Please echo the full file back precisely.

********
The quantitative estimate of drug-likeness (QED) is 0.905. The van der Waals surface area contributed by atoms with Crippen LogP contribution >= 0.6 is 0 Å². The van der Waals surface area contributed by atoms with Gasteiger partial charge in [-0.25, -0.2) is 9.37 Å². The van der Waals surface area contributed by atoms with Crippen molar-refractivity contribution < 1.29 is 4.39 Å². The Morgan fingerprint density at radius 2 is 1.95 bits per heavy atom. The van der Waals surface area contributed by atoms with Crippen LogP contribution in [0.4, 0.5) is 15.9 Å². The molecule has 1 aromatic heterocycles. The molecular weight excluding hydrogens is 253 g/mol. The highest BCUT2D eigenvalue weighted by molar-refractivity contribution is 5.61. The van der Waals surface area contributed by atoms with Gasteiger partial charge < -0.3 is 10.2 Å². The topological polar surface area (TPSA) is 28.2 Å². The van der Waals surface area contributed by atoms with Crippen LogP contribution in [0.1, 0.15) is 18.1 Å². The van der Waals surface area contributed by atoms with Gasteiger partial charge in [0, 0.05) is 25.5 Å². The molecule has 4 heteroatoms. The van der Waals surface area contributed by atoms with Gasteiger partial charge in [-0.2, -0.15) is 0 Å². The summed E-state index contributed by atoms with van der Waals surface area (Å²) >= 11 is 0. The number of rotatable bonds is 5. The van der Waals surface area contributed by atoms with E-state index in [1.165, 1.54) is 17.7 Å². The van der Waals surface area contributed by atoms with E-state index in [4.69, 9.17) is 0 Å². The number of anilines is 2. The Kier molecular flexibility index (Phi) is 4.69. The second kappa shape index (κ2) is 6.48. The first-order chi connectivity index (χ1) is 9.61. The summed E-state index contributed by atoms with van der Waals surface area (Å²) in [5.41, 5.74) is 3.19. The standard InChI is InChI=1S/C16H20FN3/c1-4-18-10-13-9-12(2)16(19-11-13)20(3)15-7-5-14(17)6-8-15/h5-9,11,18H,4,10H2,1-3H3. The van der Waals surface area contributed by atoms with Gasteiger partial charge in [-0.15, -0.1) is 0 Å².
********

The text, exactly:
The quantitative estimate of drug-likeness (QED) is 0.905. The van der Waals surface area contributed by atoms with Crippen LogP contribution >= 0.6 is 0 Å². The van der Waals surface area contributed by atoms with Gasteiger partial charge in [-0.25, -0.2) is 9.37 Å². The van der Waals surface area contributed by atoms with Crippen molar-refractivity contribution < 1.29 is 4.39 Å². The Morgan fingerprint density at radius 2 is 1.95 bits per heavy atom. The van der Waals surface area contributed by atoms with Crippen LogP contribution in [0.4, 0.5) is 15.9 Å². The molecule has 1 aromatic heterocycles. The molecular weight excluding hydrogens is 253 g/mol. The highest BCUT2D eigenvalue weighted by molar-refractivity contribution is 5.61. The van der Waals surface area contributed by atoms with Gasteiger partial charge < -0.3 is 10.2 Å². The topological polar surface area (TPSA) is 28.2 Å². The van der Waals surface area contributed by atoms with Crippen LogP contribution in [0.1, 0.15) is 18.1 Å². The van der Waals surface area contributed by atoms with Gasteiger partial charge in [0, 0.05) is 25.5 Å². The molecule has 4 heteroatoms. The van der Waals surface area contributed by atoms with Gasteiger partial charge in [-0.2, -0.15) is 0 Å². The summed E-state index contributed by atoms with van der Waals surface area (Å²) >= 11 is 0. The number of rotatable bonds is 5. The van der Waals surface area contributed by atoms with E-state index in [1.165, 1.54) is 17.7 Å². The van der Waals surface area contributed by atoms with E-state index in [4.69, 9.17) is 0 Å². The number of anilines is 2. The Kier molecular flexibility index (Phi) is 4.69. The second kappa shape index (κ2) is 6.48. The first-order chi connectivity index (χ1) is 9.61. The summed E-state index contributed by atoms with van der Waals surface area (Å²) in [5.41, 5.74) is 3.19. The standard InChI is InChI=1S/C16H20FN3/c1-4-18-10-13-9-12(2)16(19-11-13)20(3)15-7-5-14(17)6-8-15/h5-9,11,18H,4,10H2,1-3H3. The van der Waals surface area contributed by atoms with Gasteiger partial charge in [-0.15, -0.1) is 0 Å².